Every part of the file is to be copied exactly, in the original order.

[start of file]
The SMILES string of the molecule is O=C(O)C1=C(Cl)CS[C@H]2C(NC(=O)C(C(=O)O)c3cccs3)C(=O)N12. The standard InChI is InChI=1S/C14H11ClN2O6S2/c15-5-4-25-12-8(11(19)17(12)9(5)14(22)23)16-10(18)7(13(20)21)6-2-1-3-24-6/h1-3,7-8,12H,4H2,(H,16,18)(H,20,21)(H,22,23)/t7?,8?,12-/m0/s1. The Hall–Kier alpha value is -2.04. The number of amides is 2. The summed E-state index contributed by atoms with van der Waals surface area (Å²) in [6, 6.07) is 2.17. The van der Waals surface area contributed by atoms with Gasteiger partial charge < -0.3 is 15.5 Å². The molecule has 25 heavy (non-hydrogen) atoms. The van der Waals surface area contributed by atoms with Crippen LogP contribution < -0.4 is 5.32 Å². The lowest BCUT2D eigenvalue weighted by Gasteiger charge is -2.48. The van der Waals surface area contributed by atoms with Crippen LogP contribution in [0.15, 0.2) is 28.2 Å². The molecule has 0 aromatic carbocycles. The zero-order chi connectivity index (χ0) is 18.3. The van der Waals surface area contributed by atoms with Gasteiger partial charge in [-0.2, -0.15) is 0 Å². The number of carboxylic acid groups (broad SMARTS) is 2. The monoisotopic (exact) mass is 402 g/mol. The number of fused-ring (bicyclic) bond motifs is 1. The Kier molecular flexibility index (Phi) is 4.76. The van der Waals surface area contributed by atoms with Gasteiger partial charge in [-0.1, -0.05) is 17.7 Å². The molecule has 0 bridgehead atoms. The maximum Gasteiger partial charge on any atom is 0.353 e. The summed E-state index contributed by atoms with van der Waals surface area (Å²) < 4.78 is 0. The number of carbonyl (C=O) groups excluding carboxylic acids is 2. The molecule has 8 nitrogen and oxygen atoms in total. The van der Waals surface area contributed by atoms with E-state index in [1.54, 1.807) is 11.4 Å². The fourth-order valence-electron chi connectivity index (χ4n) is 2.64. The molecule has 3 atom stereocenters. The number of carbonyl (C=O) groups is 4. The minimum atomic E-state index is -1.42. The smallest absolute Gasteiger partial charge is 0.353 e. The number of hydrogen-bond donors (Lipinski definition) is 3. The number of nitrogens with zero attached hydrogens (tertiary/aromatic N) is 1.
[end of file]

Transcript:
The SMILES string of the molecule is O=C(O)C1=C(Cl)CS[C@H]2C(NC(=O)C(C(=O)O)c3cccs3)C(=O)N12. The standard InChI is InChI=1S/C14H11ClN2O6S2/c15-5-4-25-12-8(11(19)17(12)9(5)14(22)23)16-10(18)7(13(20)21)6-2-1-3-24-6/h1-3,7-8,12H,4H2,(H,16,18)(H,20,21)(H,22,23)/t7?,8?,12-/m0/s1. The Hall–Kier alpha value is -2.04. The number of amides is 2. The summed E-state index contributed by atoms with van der Waals surface area (Å²) in [6, 6.07) is 2.17. The van der Waals surface area contributed by atoms with Gasteiger partial charge < -0.3 is 15.5 Å². The molecule has 25 heavy (non-hydrogen) atoms. The van der Waals surface area contributed by atoms with Crippen LogP contribution < -0.4 is 5.32 Å². The lowest BCUT2D eigenvalue weighted by Gasteiger charge is -2.48. The van der Waals surface area contributed by atoms with Crippen LogP contribution in [0.15, 0.2) is 28.2 Å². The molecule has 0 aromatic carbocycles. The zero-order chi connectivity index (χ0) is 18.3. The van der Waals surface area contributed by atoms with Gasteiger partial charge in [-0.2, -0.15) is 0 Å². The number of carboxylic acid groups (broad SMARTS) is 2. The monoisotopic (exact) mass is 402 g/mol. The number of fused-ring (bicyclic) bond motifs is 1. The Kier molecular flexibility index (Phi) is 4.76. The van der Waals surface area contributed by atoms with Gasteiger partial charge in [-0.1, -0.05) is 17.7 Å². The molecule has 0 bridgehead atoms. The maximum Gasteiger partial charge on any atom is 0.353 e. The summed E-state index contributed by atoms with van der Waals surface area (Å²) < 4.78 is 0. The number of carbonyl (C=O) groups excluding carboxylic acids is 2. The molecule has 8 nitrogen and oxygen atoms in total. The van der Waals surface area contributed by atoms with E-state index in [1.54, 1.807) is 11.4 Å². The fourth-order valence-electron chi connectivity index (χ4n) is 2.64. The molecule has 3 atom stereocenters. The number of carbonyl (C=O) groups is 4. The minimum atomic E-state index is -1.42. The smallest absolute Gasteiger partial charge is 0.353 e. The number of hydrogen-bond donors (Lipinski definition) is 3. The number of nitrogens with zero attached hydrogens (tertiary/aromatic N) is 1.